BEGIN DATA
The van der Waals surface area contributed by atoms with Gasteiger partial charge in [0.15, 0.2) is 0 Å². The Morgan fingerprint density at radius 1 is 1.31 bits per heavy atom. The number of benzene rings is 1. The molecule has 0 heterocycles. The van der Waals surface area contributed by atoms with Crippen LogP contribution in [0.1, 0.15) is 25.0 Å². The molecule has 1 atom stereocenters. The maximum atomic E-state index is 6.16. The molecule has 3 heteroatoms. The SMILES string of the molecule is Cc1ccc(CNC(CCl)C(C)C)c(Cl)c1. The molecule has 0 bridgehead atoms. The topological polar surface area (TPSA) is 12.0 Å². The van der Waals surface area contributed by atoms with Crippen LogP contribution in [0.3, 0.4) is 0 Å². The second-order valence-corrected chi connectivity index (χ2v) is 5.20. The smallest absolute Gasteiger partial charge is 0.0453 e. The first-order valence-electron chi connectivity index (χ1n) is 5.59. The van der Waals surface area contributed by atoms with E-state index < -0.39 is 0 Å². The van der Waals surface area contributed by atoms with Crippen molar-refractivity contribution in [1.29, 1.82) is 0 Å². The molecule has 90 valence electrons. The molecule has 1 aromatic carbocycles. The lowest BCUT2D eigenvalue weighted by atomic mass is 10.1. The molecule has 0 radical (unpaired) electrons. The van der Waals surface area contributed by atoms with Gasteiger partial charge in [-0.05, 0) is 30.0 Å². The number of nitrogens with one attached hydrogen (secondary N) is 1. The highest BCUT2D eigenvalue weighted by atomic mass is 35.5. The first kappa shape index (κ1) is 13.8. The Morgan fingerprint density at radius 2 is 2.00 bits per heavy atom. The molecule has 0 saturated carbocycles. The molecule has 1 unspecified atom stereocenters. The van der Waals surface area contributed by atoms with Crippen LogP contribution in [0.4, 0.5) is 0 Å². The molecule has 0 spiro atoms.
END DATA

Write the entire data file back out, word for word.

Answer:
The van der Waals surface area contributed by atoms with Gasteiger partial charge in [0.15, 0.2) is 0 Å². The Morgan fingerprint density at radius 1 is 1.31 bits per heavy atom. The number of benzene rings is 1. The molecule has 0 heterocycles. The van der Waals surface area contributed by atoms with Crippen LogP contribution in [0.1, 0.15) is 25.0 Å². The molecule has 1 atom stereocenters. The maximum atomic E-state index is 6.16. The molecule has 3 heteroatoms. The SMILES string of the molecule is Cc1ccc(CNC(CCl)C(C)C)c(Cl)c1. The molecule has 0 bridgehead atoms. The topological polar surface area (TPSA) is 12.0 Å². The van der Waals surface area contributed by atoms with Crippen LogP contribution in [0.3, 0.4) is 0 Å². The second-order valence-corrected chi connectivity index (χ2v) is 5.20. The smallest absolute Gasteiger partial charge is 0.0453 e. The first-order valence-electron chi connectivity index (χ1n) is 5.59. The van der Waals surface area contributed by atoms with E-state index < -0.39 is 0 Å². The van der Waals surface area contributed by atoms with Crippen molar-refractivity contribution in [1.29, 1.82) is 0 Å². The molecule has 90 valence electrons. The molecule has 1 aromatic carbocycles. The lowest BCUT2D eigenvalue weighted by atomic mass is 10.1. The molecule has 0 radical (unpaired) electrons. The van der Waals surface area contributed by atoms with Gasteiger partial charge in [-0.05, 0) is 30.0 Å². The number of nitrogens with one attached hydrogen (secondary N) is 1. The highest BCUT2D eigenvalue weighted by atomic mass is 35.5. The first kappa shape index (κ1) is 13.8. The Morgan fingerprint density at radius 2 is 2.00 bits per heavy atom. The molecule has 0 saturated carbocycles. The molecule has 1 unspecified atom stereocenters. The van der Waals surface area contributed by atoms with Crippen LogP contribution in [0.4, 0.5) is 0 Å². The molecule has 0 spiro atoms.